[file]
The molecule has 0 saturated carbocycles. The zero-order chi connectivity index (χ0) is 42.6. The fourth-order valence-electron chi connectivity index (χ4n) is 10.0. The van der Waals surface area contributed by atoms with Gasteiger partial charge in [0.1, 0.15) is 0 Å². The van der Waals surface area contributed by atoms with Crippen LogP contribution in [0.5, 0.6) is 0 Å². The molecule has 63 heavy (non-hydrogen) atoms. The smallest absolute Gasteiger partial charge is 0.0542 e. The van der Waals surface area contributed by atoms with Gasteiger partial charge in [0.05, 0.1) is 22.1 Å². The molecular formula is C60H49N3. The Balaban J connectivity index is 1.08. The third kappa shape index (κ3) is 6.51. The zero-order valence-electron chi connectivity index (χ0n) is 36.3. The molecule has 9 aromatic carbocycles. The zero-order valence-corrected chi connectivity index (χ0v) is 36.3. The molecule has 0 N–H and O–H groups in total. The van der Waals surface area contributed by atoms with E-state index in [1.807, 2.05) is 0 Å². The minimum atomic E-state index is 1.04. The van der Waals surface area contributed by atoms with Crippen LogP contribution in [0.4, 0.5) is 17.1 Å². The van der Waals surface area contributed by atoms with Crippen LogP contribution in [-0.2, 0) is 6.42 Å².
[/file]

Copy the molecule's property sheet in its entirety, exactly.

The molecule has 0 saturated carbocycles. The zero-order chi connectivity index (χ0) is 42.6. The fourth-order valence-electron chi connectivity index (χ4n) is 10.0. The van der Waals surface area contributed by atoms with Gasteiger partial charge in [0.1, 0.15) is 0 Å². The van der Waals surface area contributed by atoms with Crippen LogP contribution in [0.5, 0.6) is 0 Å². The molecule has 63 heavy (non-hydrogen) atoms. The smallest absolute Gasteiger partial charge is 0.0542 e. The van der Waals surface area contributed by atoms with Gasteiger partial charge in [0.05, 0.1) is 22.1 Å². The molecular formula is C60H49N3. The Balaban J connectivity index is 1.08. The third kappa shape index (κ3) is 6.51. The zero-order valence-electron chi connectivity index (χ0n) is 36.3. The molecule has 9 aromatic carbocycles. The zero-order valence-corrected chi connectivity index (χ0v) is 36.3. The molecule has 0 N–H and O–H groups in total. The van der Waals surface area contributed by atoms with E-state index in [1.807, 2.05) is 0 Å². The minimum atomic E-state index is 1.04. The van der Waals surface area contributed by atoms with Crippen LogP contribution in [0.4, 0.5) is 17.1 Å². The van der Waals surface area contributed by atoms with Crippen LogP contribution in [-0.2, 0) is 6.42 Å².